Good fences make good neighbors goes the saying, and maybe in the old days it was the case. Today, we have so many choices of fencing besides our Hawaiian stone walls that the wrong fence might create all kinds of neighbor problems. It is hard to beat lava stone walls. They always look great, but some kinds of fencing can be unsightly.
Take the case of the two fellows who got into a feud because the chain link fence one put up made the other feel like he was in the county jail. When you think about it, chain link, concrete block and many other fence and wall materials do look kind of harsh. They just don’t give us that luxurious tropical feeling, so here is where vines and hedge materials make ideal landscape additions.
Concrete and chain link make ideal supports for the many types we have available like the red passion flower, jade vine, flame vine Kuhio vine, potato vine, bougainvillea, creeping fig and many others. Vines serve many purposes for the gardener. Take the one that produces egg-like gourds — it’s ideal for the practical joker. Then there is a vine that specializes in dishcloth production, called the luffa.
As food sources, there are chayote and other squash relatives as well as several species of passion fruit. For higher elevations consider kiwi fruit, and climbing roses. Bird lovers like vines because they attract birds and are good nesting locations. Other lovers like the privacy vines give them when sitting on the lanai. Youngsters and young at heart like vines because they harbor geckos and chameleons.
Last but not least, vines are fine because of their attractiveness both in foliage and in flowers. Vines lend contrast and character to landscape plantings. They accentuate architectural lines, especially the closely clinging species. Many of the creepers are adept at introducing color, form and texture onto otherwise uninteresting objects, fences, arbors or non flowering trees.
Avid gardeners say that vines are the best plants to give their homes an air of tropical living by using them to cover passageways or to form patio walls. Ornamental vines, as a group, are well adapted to a wide range of soils. Most of them thrive in sand, clay or rock land, provided plant food and moisture are adequate. Soil preparation is most important in a vine planting project. Time spent improving the soil will produce vigorous plants and possibly have trouble-free care later.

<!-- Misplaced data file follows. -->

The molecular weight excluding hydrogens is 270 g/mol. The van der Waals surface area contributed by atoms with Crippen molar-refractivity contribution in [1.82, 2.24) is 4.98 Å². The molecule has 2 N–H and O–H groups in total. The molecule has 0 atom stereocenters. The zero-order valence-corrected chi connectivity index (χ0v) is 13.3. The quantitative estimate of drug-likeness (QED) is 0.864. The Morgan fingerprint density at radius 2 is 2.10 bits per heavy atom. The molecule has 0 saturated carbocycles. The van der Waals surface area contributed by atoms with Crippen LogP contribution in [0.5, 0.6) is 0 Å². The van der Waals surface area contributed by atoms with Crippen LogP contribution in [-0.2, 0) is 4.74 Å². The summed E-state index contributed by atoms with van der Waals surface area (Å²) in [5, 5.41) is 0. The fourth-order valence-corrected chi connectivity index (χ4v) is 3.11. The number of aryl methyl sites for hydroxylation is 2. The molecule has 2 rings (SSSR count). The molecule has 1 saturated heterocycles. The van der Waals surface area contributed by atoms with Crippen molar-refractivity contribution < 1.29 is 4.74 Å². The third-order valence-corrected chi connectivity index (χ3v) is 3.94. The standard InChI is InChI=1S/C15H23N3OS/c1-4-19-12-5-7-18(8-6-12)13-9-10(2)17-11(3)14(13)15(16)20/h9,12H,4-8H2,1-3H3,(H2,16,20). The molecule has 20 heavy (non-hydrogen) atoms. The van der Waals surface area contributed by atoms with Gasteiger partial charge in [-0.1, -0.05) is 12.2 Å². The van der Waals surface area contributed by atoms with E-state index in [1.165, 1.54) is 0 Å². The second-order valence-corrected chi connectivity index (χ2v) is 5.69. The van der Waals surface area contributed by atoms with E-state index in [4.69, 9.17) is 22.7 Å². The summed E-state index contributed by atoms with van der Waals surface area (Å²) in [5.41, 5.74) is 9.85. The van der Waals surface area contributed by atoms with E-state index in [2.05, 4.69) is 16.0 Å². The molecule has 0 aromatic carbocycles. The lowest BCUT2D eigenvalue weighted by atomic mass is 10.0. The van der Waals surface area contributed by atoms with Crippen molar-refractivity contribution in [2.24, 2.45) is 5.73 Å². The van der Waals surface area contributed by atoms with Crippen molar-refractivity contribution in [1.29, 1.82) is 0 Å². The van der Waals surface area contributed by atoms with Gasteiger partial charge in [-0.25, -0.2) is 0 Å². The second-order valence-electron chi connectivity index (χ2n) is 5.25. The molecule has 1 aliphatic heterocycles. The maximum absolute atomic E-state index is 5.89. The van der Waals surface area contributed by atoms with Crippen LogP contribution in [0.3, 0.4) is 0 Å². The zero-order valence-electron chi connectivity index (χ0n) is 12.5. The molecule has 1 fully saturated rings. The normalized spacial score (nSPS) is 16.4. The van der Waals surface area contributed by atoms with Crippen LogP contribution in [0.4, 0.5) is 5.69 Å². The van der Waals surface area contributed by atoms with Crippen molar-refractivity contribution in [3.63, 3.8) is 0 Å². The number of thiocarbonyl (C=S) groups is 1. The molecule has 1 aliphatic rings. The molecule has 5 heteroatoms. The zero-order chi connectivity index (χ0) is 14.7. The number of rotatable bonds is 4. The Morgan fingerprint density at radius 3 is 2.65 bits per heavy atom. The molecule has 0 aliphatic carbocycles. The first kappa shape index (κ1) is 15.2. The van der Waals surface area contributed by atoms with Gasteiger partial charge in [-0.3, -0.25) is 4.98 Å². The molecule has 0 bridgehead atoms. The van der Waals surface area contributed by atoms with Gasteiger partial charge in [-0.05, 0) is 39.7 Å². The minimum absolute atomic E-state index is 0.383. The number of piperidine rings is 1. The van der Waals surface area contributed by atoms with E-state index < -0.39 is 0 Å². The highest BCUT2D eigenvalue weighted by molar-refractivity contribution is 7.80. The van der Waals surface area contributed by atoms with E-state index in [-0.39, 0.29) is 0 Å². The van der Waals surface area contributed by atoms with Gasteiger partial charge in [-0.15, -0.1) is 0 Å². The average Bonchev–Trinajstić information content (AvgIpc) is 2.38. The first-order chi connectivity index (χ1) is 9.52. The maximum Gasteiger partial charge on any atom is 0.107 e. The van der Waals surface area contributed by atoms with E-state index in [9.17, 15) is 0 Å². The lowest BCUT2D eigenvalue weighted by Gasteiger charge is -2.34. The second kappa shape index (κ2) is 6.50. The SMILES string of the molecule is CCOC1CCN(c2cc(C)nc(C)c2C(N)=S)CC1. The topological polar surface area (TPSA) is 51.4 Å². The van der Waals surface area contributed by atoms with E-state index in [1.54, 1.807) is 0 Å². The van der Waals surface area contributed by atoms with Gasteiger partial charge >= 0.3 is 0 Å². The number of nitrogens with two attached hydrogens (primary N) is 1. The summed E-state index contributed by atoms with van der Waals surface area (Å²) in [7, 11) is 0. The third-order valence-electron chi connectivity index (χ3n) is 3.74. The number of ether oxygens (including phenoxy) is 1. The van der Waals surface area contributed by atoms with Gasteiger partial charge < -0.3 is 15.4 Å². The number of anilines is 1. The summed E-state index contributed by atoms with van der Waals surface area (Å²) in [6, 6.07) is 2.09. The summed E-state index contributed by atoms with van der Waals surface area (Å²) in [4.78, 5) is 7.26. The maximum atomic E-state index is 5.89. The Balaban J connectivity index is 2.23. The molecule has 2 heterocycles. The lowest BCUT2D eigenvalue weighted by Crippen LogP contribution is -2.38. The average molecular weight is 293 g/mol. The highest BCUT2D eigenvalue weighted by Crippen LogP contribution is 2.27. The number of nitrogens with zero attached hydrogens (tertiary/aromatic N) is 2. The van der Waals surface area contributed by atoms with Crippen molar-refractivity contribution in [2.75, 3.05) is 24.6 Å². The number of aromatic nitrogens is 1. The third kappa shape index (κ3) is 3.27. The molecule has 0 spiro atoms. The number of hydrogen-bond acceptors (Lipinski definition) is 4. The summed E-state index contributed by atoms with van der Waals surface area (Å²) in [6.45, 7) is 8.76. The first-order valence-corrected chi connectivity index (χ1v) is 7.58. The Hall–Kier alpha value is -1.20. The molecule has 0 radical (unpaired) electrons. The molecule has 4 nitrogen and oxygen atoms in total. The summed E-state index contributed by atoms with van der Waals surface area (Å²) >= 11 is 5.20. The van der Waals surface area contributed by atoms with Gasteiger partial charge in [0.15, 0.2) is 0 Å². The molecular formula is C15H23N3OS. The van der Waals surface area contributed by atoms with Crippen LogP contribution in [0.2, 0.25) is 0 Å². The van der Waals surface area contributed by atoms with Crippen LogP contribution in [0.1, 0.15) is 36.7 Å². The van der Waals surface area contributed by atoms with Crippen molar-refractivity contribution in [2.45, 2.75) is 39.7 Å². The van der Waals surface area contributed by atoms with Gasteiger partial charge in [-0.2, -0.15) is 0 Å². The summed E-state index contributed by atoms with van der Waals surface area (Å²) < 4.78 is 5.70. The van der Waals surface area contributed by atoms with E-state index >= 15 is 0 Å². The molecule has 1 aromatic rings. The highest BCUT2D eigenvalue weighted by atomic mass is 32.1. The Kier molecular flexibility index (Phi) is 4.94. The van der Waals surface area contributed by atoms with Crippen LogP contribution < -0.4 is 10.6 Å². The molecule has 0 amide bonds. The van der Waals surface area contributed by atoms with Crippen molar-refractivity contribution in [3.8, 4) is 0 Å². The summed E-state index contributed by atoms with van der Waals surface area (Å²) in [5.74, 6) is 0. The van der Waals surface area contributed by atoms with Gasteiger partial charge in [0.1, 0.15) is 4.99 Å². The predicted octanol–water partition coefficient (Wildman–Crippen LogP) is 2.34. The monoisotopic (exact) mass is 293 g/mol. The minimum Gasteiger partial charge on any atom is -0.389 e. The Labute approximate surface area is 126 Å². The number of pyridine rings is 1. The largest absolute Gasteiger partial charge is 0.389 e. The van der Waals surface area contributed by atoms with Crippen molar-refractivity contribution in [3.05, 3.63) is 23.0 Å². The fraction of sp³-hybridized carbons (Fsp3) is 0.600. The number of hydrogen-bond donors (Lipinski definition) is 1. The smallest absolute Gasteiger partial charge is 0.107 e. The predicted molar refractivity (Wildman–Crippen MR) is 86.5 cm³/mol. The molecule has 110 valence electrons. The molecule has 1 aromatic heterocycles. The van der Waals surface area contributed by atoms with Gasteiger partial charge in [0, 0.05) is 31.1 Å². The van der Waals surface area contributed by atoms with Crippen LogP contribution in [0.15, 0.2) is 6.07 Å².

To get a project underway, spread about 4 inches of compost, peat, leaf mold, or well decomposed manure over the area where the vines will be planted. As a topping, sprinkle the area with a balanced slow release fertilizer, and then mix the organic material and soil with a spade. The soil at the base of masonry construction often contains trouble-making lime, paint and other debris, so remove the contaminated soil to a depth of 18 inches.
Replace it with a good soil. Planting season for vines is any time the notion strikes you, provided the vines are small, thrifty, container-grown plants. In planting, dig a hole, which is several times larger than the ball of the earth about the roots. If the plant is in a container, carefully remove the plant without disturbing the roots and settle it in the hole at the same depth it was in the container. Partially fill in around the plant with soil. Water thoroughly. Finish filling the hole and water again.
When two or more vines growing side by side become hopelessly entwined, the effect can indeed be attractive. Vines can complement one another in several different ways: An evergreen vine hides the bareness of a deciduous vine; vines blooming at different seasons extend the flowering season. Vines blooming at the same time can display handsome color contrasts or blends.
There are dozens of tropical vines available here on the Big Island. The Bengal clock vine, with its sky blue or white flowers, the garlic vine, flame vine, bougainvillea, confederate jasmine and philodendrons are just a few. Green jade and red jade vines are rare and spectacular. Check with local nurseries and get acquainted with what is available. If that fence is harsh and ugly, you can screen it with hedge materials as another alternative.
Chain link is relatively inexpensive and can secure an area very nicely. However, large expanses of chain link as we have at the Old Kona Airport Park playground in Kona and many places in Hilo would be much better if screened with a row of clumping palms, hibiscus or other appropriate plants materials. So take a look around your neighborhood. See what can be done to beautify those troublesome and unaesthetic trouble spots. This information is supplied by the University of Hawaii College of Tropical Agriculture and Human Resources.